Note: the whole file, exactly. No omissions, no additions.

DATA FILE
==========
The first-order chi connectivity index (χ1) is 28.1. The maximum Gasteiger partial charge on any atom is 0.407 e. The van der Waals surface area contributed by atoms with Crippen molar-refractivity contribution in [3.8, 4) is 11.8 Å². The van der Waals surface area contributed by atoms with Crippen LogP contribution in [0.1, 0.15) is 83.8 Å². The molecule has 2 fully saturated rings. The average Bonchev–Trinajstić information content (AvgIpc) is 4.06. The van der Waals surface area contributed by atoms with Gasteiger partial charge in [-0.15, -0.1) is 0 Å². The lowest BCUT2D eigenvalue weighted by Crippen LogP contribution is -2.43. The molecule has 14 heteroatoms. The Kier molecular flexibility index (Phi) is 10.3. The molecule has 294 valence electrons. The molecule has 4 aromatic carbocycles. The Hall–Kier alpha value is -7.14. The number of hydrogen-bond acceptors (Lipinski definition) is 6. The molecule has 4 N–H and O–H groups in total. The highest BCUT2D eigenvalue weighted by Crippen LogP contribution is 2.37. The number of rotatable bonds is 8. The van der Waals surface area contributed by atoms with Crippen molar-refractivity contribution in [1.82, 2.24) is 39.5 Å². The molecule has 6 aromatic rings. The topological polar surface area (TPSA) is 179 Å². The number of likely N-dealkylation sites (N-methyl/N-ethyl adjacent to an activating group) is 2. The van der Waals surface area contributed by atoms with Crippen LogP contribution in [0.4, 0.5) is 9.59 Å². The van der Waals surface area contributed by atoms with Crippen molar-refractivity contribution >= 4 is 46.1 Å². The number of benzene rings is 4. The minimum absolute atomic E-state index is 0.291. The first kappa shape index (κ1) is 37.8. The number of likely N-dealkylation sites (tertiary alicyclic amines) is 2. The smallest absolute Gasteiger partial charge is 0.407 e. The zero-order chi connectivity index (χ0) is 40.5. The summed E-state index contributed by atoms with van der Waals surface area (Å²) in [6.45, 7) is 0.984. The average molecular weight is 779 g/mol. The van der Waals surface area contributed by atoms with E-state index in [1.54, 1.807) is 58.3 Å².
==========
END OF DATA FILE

The first-order chi connectivity index (χ1) is 28.1. The maximum Gasteiger partial charge on any atom is 0.407 e. The van der Waals surface area contributed by atoms with Crippen molar-refractivity contribution in [3.8, 4) is 11.8 Å². The van der Waals surface area contributed by atoms with Crippen LogP contribution in [0.1, 0.15) is 83.8 Å². The molecule has 2 fully saturated rings. The average Bonchev–Trinajstić information content (AvgIpc) is 4.06. The van der Waals surface area contributed by atoms with Gasteiger partial charge in [-0.15, -0.1) is 0 Å². The lowest BCUT2D eigenvalue weighted by Crippen LogP contribution is -2.43. The molecule has 14 heteroatoms. The Kier molecular flexibility index (Phi) is 10.3. The molecule has 294 valence electrons. The molecule has 4 aromatic carbocycles. The Hall–Kier alpha value is -7.14. The number of hydrogen-bond acceptors (Lipinski definition) is 6. The molecule has 4 N–H and O–H groups in total. The highest BCUT2D eigenvalue weighted by Crippen LogP contribution is 2.37. The number of rotatable bonds is 8. The van der Waals surface area contributed by atoms with Crippen molar-refractivity contribution in [1.82, 2.24) is 39.5 Å². The molecule has 6 aromatic rings. The topological polar surface area (TPSA) is 179 Å². The number of likely N-dealkylation sites (N-methyl/N-ethyl adjacent to an activating group) is 2. The van der Waals surface area contributed by atoms with Crippen LogP contribution in [0.4, 0.5) is 9.59 Å². The van der Waals surface area contributed by atoms with Crippen molar-refractivity contribution >= 4 is 46.1 Å². The number of benzene rings is 4. The minimum absolute atomic E-state index is 0.291. The first kappa shape index (κ1) is 37.8. The number of likely N-dealkylation sites (tertiary alicyclic amines) is 2. The smallest absolute Gasteiger partial charge is 0.407 e. The zero-order chi connectivity index (χ0) is 40.5. The summed E-state index contributed by atoms with van der Waals surface area (Å²) in [6.45, 7) is 0.984. The average molecular weight is 779 g/mol. The van der Waals surface area contributed by atoms with E-state index in [1.54, 1.807) is 58.3 Å².